Soft, Spongy, and Conductive Materials as Highly Sensitive Strain/Pressure Sensors for Human Motion Monitoring

David Wang Auditorium, 3rd floor Dalia Maydan Bldg.
Dr. Zhengtao Zhu

Dr. Zhengtao Zhu

Department of Chemistry and Applied Biological Sciences
South Dakota School of Mines and Technology
Rapid, South Dakota, 57701, United States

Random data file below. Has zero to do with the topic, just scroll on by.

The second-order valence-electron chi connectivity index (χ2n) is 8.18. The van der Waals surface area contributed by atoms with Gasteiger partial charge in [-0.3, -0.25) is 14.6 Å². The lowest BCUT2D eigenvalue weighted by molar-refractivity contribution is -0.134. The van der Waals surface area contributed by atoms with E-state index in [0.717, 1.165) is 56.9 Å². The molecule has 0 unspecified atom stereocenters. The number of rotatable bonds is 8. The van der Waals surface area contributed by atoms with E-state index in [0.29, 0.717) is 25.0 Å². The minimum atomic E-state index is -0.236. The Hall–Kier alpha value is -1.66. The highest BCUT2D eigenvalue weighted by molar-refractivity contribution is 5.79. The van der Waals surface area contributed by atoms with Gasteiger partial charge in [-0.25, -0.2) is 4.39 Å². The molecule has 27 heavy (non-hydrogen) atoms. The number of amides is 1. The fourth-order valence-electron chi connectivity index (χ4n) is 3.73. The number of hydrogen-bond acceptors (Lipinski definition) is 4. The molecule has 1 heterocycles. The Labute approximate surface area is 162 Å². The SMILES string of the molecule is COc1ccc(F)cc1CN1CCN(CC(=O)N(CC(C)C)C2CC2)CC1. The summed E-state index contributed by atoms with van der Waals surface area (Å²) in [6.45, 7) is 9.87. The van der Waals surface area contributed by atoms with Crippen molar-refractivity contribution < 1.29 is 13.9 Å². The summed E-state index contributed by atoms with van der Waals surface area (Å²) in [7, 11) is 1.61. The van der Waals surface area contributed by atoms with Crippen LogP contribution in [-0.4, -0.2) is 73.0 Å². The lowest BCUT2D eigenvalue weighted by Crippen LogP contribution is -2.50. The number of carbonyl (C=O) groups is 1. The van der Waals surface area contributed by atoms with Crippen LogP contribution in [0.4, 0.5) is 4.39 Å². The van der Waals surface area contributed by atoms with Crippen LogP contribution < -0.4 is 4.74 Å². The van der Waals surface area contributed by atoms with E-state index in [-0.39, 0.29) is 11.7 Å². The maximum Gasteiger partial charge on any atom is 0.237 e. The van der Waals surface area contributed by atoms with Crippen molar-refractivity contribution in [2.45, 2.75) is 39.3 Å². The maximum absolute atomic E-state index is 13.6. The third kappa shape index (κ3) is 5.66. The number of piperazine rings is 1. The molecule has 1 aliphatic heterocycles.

Wearable systems consisted of conformable and lightweight biomedical/strain sensors, power sources, and wireless modules have broad application potentials in human motion monitoring, medical, human-machine interface, safety, and soft-robotics. Our research in this area focuses on combination of conductive nanofibers/polymers and soft scaffold materials (such as elastomers and hydrogels) to design multi-component and multi-functional composite materials. In this talk, I present our recent work on soft, spongy, and conductive materials as highly sensitive strain/pressure sensors for wearable human motion monitoring. Three-dimensional (3D) conductive sponge is assembled by freeze-drying of shortened electrospun nanofibers of polyacrylonitrile (PAN), polyimide (PI), and carbon. The sponge composed of these electrospun nanofibers is ultralight with hierarchical pores; under compressive strain, the resistance change of the 3D conductive sponge shows high sensitivity and stability over a wide range of compressive strain. Highly flexible and compressible conductive sponge is also prepared by one-step dip coating the commercial melamine sponge (MS) in an aqueous dispersion of poly(3,4-ethylenedioxy thiophene):poly(styrenesulfonate) (PEDOT:PSS). Due to the interconnected porous structure of MS, the conductive PEDOT:PSS@MS has high compressibility and stable piezoresistive response at the compressive strain up to 80%, as well as good reproducibility over 1000 cycles. Versatile pressure sensors fabricated using these conductive sponges are attached to the different parts of human body; the capabilities of these devices to detect a variety of human motions including speaking, finger bending, elbow bending, and walking are evaluated. Furthermore, prototype tactile sensory array based on these pressure sensors is demonstrated.